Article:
Churadogs said...

Sickofthe. . . mess sez"God, I absolutely hate the phrase, "My Bad". This is ghetto, hip-hop slang at it's worst."

Are you a word snob? That ghetto, hip-hop slang isn't "good" enough for the central coast? Sorry, but english is such a rich, soupy brew that has always had wonderful words bubbling up rom all reas of the pot. I say, bubble away.

Sewertoons sez"Never the case here Ann, I read every single word you write; so even though we disagree on Issues Sewer, I think your writing is always very entertaining! (Any scripts forthcoming?)"

Scripts? Nope. That's a really hard type of writing to do well. Quite beyond my skills.

As for the movie, it's isn't really BAD or even so BAD it's GOOD, it's just ultimately a silly shaggy dog story, the old You Woke Me Up To Tell Me That???? Although Ian McKellen (sp?) did a wonderful job stealing every scene he was in and chewing up the scenery. And I did get a kick out of the Mad Leaping Monk, although the last leaping scene with the pigeons foilding the bullet was off the silliness radar.

PublicWorks said...

Why would anyone have a problem with 'my bad'?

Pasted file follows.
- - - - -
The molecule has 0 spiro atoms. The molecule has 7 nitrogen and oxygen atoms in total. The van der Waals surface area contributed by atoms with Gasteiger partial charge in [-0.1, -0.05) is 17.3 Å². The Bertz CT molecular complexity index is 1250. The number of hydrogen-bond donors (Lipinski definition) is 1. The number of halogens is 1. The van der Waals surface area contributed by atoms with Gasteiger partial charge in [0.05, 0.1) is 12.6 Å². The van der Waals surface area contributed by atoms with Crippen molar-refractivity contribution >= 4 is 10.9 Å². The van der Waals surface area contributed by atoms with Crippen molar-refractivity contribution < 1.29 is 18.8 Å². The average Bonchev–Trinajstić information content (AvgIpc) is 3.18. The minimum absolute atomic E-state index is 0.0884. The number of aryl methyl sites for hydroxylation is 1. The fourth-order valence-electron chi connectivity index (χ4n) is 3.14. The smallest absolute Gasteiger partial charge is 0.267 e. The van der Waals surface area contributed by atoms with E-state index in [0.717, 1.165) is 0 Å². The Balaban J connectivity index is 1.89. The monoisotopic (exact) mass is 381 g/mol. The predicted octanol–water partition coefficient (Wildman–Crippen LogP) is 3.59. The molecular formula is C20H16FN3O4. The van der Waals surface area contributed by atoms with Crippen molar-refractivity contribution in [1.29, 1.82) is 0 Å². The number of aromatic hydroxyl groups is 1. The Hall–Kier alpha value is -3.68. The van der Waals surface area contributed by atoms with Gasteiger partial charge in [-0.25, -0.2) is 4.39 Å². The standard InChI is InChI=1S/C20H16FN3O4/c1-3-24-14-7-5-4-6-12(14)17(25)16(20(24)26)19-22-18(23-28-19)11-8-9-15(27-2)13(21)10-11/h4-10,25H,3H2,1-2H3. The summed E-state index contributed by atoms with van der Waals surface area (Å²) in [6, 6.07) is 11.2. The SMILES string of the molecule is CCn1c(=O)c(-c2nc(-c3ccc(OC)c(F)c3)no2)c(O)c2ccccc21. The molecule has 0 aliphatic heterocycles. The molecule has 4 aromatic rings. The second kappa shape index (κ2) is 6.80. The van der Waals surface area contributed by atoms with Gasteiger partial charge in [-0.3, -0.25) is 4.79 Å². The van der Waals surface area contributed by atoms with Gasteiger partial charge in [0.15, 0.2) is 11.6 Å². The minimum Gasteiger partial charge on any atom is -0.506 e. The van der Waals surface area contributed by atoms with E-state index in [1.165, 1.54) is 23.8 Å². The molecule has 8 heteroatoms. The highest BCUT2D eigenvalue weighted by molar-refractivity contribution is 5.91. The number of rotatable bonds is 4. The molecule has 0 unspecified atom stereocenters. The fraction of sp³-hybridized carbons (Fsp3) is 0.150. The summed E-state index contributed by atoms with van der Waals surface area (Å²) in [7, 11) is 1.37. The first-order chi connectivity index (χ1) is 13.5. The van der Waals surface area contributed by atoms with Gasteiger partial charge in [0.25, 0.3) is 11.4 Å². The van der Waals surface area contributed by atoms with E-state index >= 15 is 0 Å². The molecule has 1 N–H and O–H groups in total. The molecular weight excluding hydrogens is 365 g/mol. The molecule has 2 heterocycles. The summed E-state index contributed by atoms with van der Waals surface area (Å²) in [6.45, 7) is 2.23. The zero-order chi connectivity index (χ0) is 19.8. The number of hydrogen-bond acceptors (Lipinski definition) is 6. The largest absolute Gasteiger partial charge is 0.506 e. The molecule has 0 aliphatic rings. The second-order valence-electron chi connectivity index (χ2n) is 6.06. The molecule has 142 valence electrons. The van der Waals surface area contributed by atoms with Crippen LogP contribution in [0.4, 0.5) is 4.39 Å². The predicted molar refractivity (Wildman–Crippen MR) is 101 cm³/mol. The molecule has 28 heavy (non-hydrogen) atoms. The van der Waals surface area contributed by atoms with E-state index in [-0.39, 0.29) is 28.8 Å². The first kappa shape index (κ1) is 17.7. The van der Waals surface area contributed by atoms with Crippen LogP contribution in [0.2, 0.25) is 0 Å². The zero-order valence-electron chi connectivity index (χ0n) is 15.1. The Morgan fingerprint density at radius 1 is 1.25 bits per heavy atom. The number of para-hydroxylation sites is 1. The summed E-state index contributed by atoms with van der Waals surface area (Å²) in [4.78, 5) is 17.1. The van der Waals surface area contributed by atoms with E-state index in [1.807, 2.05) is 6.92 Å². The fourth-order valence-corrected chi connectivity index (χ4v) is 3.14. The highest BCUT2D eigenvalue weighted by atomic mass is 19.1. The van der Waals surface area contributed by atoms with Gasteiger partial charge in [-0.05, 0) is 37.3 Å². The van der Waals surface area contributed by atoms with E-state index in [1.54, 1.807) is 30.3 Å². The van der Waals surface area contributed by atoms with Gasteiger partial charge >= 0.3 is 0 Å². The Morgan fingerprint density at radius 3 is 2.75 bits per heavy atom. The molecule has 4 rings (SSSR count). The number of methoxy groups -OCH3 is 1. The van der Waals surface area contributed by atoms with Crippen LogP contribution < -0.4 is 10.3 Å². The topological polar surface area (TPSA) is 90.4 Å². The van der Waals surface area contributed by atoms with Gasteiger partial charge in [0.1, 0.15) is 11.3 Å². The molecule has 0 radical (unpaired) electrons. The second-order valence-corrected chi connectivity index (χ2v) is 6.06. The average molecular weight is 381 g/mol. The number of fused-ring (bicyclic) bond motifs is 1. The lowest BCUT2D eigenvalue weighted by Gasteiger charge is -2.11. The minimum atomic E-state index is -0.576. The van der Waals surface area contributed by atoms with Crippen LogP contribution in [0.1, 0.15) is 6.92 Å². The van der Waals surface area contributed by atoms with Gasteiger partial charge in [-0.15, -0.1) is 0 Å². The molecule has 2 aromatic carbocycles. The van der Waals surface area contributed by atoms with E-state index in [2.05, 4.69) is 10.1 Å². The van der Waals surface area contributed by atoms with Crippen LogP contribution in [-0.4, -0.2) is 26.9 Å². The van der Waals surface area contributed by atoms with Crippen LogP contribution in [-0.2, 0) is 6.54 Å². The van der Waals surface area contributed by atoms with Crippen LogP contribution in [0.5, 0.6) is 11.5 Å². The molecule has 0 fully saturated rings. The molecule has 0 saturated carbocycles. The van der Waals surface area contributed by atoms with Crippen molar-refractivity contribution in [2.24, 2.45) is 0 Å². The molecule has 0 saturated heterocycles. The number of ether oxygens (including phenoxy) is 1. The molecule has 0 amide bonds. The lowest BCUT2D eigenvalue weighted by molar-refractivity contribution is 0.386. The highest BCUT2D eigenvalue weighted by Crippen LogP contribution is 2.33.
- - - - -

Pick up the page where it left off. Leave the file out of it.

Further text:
It's simple, to the point, and humble as well.

I'll take 'my bad' over the correct grammar of 'have a nice day' anytime.

Churadogs said...

"Why would anyone have a problem with 'my bad'?"

I think "my bad" is a wonderful phrase. Sez soooo much in such a short time and is maleable for so many situations, from snark to silly.

*PG-13 said...

I too appreciate the efficient brevity of 'my bad'. OK, yeah, it is a little contrived. But its now generally common use has long sense passed etymological limits - be they based on culture, geography or simply good taste. Hey, this is a blog - not English Lit - and I bet Shakespeare would've loved My Bad. Just stop and think how many places he could've used it! I daresay Hamlet would have been improved.

Simply put, blogs are a medium of contrivance. Thank god so many of them are still only moderately contrived. How R U w txt msgN

sickofthelosososmess > God, I absoly h8 d frAze, "My Bad". DIS iz ghetto, hip-op slang @ itz wurs.

And isn't 'sickofthelososmess' a little over the top too? Stillanypostwithouttheword'sewer'isawelcomerelief.

:-) flushing